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A UPEACE Campus in Seoul

Posted April. 10, 2007 07:36,   

한국어

Starting next March, Yonsei University and the Hankuk University of Foreign Studies will offer masters and doctorate courses in which professors selected by the UN give lectures to help students join and work for international organizations. This is likely to make it easier for Koreans to enter international organizations.

Yeo Hyun-deok, standing chairman of the committee to build an Asia Pacific campus of UPEACE, said yesterday, “We are planning to open the UPEACE Seoul office on the 12th in Mapo-gu, Seoul and sign an agreement to install ‘cooperation campuses’ at Yonsei University and the Hankuk University of Foreign Studies.”

Yeo also said, “The Seoul office will select the site and establish a foundation for a UPEACE Asia Pacific campus.”

UPEACE reviewed Japan and the Philippines in 2003 to open its campus in the Asia Pacific region. But selected Korea because the country’s location is easily accessible from both Japan and China and because the country’s local governments aggressively tried to attract the campus.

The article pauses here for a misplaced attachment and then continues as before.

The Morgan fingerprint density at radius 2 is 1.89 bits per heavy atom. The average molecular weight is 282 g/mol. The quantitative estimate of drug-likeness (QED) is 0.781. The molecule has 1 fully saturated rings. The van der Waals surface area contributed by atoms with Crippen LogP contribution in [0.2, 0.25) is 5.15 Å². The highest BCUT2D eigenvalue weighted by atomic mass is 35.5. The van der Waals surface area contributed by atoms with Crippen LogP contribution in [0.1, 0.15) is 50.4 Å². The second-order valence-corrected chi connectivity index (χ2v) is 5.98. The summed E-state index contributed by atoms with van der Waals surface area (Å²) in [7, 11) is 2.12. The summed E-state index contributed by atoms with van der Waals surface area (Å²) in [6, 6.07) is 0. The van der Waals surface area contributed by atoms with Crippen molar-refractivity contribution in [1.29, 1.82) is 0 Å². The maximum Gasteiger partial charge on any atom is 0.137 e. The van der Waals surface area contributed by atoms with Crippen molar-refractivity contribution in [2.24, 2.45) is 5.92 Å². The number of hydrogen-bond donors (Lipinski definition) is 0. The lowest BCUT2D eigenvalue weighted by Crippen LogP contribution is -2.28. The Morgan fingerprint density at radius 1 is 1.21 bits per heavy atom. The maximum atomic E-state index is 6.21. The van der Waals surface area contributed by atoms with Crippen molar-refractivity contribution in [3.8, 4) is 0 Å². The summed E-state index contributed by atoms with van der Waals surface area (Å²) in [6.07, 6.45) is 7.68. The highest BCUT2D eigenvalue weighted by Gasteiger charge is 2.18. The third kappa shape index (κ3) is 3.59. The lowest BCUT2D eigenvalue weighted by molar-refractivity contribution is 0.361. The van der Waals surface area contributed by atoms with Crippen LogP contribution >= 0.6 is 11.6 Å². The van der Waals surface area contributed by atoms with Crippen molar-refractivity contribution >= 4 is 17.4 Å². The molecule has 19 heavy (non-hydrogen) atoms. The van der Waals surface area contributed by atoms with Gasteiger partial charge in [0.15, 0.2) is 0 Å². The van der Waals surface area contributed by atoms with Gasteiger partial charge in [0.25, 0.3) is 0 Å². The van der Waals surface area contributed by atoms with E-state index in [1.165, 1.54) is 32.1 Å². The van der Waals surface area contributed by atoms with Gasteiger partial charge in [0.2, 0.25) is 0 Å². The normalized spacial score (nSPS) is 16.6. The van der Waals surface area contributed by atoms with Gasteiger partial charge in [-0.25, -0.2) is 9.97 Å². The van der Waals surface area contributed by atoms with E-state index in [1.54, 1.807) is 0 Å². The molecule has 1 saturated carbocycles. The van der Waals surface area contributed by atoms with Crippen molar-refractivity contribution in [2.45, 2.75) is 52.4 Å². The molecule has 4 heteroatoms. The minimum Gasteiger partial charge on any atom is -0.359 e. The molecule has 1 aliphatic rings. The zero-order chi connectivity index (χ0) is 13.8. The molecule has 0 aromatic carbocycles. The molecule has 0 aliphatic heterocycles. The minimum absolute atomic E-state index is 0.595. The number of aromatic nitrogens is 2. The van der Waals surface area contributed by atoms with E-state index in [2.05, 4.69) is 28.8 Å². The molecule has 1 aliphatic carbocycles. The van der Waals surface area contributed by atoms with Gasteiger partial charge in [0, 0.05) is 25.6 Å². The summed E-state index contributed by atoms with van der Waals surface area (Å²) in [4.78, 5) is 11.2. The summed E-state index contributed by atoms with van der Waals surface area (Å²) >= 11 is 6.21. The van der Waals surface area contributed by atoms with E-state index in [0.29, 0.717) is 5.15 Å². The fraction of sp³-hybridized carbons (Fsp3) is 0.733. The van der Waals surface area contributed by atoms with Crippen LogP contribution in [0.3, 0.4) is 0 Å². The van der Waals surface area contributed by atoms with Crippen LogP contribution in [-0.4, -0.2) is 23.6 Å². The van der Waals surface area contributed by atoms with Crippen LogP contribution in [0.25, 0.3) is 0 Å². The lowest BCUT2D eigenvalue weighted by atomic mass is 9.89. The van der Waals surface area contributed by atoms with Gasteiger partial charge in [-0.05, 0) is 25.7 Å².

Seoul will be the third to attract a UPEACE office, after New York and Geneva. The first campus in the region, whose construction will start in March next year, will receive some 200 students for masters and doctorate courses from 2009.

All lectures will be delivered in English, and students at the cooperation campuses will study in Korea for one year before going to an overseas campus and an international organization for another year. The faculty will consist of Korean professors and professors and UN staff members who the United Nations Institute for Training and Research (UNITAR) will dispatch.

A cooperation campus and Asia Pacific campus of UPEACE in Korea are expected to help Koreans enter international organizations.

Those who complete a UPEACE masters or doctorate course are effectively exempted from the first screening process in the admission process for international bodies, including the UN.

The UN limits the number of candidates from each country passing the screening process, based on the record of contribution payments from each country. But as those who studied at UPEACE do not have worry about the limitation, more Koreans are likely to join international bodies.

Those with a UPEACE degree are working for various international organizations, including International Court of Justice, European Free Trade Association, Freedom House and UNESCO. The school has a Korean student and two alumni.



dnsp@donga.com